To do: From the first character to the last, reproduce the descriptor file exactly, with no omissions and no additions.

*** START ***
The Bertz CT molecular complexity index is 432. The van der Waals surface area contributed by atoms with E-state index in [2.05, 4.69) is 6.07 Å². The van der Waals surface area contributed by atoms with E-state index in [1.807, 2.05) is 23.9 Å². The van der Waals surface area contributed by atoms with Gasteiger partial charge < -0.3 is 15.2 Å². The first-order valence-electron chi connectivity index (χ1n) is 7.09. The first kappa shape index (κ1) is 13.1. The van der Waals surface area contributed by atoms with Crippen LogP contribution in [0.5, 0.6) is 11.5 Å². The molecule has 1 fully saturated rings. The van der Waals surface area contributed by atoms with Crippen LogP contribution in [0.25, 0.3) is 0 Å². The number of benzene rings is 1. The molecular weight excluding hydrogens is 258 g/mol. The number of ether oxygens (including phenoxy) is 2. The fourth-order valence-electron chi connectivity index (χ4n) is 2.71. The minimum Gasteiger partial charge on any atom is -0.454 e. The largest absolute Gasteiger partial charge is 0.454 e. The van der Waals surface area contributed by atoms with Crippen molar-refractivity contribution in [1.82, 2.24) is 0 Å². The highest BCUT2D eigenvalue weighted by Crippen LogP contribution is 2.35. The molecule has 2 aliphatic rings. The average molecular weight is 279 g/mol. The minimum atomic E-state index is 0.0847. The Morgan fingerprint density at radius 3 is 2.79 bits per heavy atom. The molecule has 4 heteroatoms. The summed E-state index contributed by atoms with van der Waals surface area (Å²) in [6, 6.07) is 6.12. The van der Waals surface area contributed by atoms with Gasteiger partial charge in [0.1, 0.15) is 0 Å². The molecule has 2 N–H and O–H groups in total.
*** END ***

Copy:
The Bertz CT molecular complexity index is 432. The van der Waals surface area contributed by atoms with E-state index in [2.05, 4.69) is 6.07 Å². The van der Waals surface area contributed by atoms with E-state index in [1.807, 2.05) is 23.9 Å². The van der Waals surface area contributed by atoms with Gasteiger partial charge < -0.3 is 15.2 Å². The first-order valence-electron chi connectivity index (χ1n) is 7.09. The first kappa shape index (κ1) is 13.1. The van der Waals surface area contributed by atoms with Crippen LogP contribution in [0.5, 0.6) is 11.5 Å². The molecule has 1 fully saturated rings. The van der Waals surface area contributed by atoms with Crippen LogP contribution in [0.25, 0.3) is 0 Å². The number of benzene rings is 1. The molecular weight excluding hydrogens is 258 g/mol. The number of ether oxygens (including phenoxy) is 2. The fourth-order valence-electron chi connectivity index (χ4n) is 2.71. The minimum Gasteiger partial charge on any atom is -0.454 e. The largest absolute Gasteiger partial charge is 0.454 e. The van der Waals surface area contributed by atoms with Crippen molar-refractivity contribution in [1.82, 2.24) is 0 Å². The highest BCUT2D eigenvalue weighted by Crippen LogP contribution is 2.35. The molecule has 2 aliphatic rings. The average molecular weight is 279 g/mol. The minimum atomic E-state index is 0.0847. The Morgan fingerprint density at radius 3 is 2.79 bits per heavy atom. The molecule has 4 heteroatoms. The summed E-state index contributed by atoms with van der Waals surface area (Å²) in [6, 6.07) is 6.12. The van der Waals surface area contributed by atoms with Gasteiger partial charge in [0.1, 0.15) is 0 Å². The molecule has 2 N–H and O–H groups in total.